Expert panel contributes to an ongoing body of work.
By Sametria McCammon, MSPH, and Ruth Francis, MPH, MCHES
RNs are essentialto establishing and maintaining a well-coordinated health system that focuses on consumer preferences, advances care quality, and maximizes the use of available resources. Care coordination represents one approach where nurses engage in the process.
In July 2017, building upon previous work, the American Nurses Association (ANA) solicited RN subject-matter experts from across the country to use a collaborative approach to re-examine and identify a progressive definition of nurse-led care coordination and define core competencies central to it. The resulting Care Coordination Panel met once a month for 6 months, engaging in honest, thought-provoking conversations.
Revisiting the definition
In the quest to re-examine and identify a progressive nurse-led care coordination definition, the panel moved from the previously endorsed Agency for Healthcare Research and Quality (AHRQ) definition to that of the National Quality Forum (NQF). Although the AHRQ definition was considered a suitable description of care coordination, the decision to endorse NQF’s definition was based on its health outcomes focus and inclusion of family needs and preferences.
NQF defines care coordination as a “function that helps ensure that the patient’s needs and preferences for health services and information sharing across people, functions, and sites that are met over time.”
The current healthcare landscape mimics these priorities, with increasing patient-centered care and reimbursement structures based on patient outcomes.
Examining standards and reimbursement
The Care Coordination Panel also affirmed and proposed expanding the existing care coordination scope and standards of practice as defined in ANA’s Nursing: Scope and Standards of Practice, 3rd edition. Specifically, the panel highlighted the:
- significance of a needs assessment in the process
- need to use culturally and linguistically appropriate care when considering patient and family preferences
- importance of evaluation and closing the loop with participating organizations in the care coordination process.
Other significant considerations discussed included the need to continue the conversation about reimbursement for advanced practice RNs and whether care coordination should be limited to nurses with bachelor’s degrees and higher.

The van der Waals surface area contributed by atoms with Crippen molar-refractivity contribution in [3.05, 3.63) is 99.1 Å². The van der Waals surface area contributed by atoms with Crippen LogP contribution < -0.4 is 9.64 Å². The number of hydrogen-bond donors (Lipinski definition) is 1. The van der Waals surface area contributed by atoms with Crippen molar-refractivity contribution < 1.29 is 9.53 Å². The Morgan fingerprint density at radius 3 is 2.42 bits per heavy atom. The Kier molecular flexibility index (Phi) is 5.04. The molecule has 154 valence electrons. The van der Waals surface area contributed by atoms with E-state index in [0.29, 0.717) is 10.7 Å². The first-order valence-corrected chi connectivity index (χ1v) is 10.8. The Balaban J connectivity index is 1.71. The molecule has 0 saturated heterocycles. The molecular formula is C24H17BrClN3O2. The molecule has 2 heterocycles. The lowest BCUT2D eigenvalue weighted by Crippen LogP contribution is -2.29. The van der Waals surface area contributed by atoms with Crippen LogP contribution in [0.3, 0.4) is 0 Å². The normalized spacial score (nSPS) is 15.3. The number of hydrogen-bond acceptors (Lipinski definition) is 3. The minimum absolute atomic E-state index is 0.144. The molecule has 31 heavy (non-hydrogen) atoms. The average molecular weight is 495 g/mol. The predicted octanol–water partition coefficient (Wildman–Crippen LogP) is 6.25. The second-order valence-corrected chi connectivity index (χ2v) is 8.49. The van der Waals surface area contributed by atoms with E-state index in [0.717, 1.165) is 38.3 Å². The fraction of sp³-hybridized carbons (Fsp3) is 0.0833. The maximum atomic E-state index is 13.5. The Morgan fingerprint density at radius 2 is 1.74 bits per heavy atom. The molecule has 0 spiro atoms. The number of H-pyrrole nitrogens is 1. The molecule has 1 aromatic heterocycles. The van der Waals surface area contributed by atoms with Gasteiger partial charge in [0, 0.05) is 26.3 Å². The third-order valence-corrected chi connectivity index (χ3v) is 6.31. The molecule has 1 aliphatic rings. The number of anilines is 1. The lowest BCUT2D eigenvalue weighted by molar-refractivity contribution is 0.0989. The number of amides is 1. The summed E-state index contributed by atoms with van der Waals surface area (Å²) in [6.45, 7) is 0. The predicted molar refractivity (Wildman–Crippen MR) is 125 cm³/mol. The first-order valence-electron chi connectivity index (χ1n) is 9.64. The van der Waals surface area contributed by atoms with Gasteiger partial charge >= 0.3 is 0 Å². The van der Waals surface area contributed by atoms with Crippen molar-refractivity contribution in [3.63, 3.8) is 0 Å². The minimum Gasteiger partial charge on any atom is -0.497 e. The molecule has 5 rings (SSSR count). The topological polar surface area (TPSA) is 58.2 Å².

The panel’s work represented just one part in ANA’s three-pronged approach in conjunction with its 2017-2020 strategic plan to position nurses as integral partners in consumers’ health and healthcare journeys. The first approach was to expand nursing’s capacity to provide coordinated care through competency-based education and services.
Concurrently, ANA’s efforts to advance the design and use of and payment for care coordination measures resulted in the 2017 “Medicare payment for registered nurse services and care coordination” white paper. ANA previously examined “The value of nursing care coordination” in 2012, identified a “Framework for measuring nurses’ contributions to care coordination” in 2013, and created a “Policy agenda for nurse-led care coordination” in 2015.
Third, ANA leveraged the outcomes of care coordination managed by nurses through the provision of products and resources, including the 2017 book, Care Coordination: A Blueprint for Action for RNs, by Gerri Lamb, PhD, RN, FAAN, and Robin Newhouse, PhD, RN, FAAN. Discussions continue within ANA to determine the appropriate products to promote these changes and how to include more nurses with the confidence to lead care coordination.
Sametria McCammon and Ruth Francis are senior policy advisors in Nursing Practice and Work Environment at ANA.
Lamb G, Newhouse R. Care Coordination: A Blueprint for Action for RNs. Silver Spring, MD: American Nurses Association; 2018.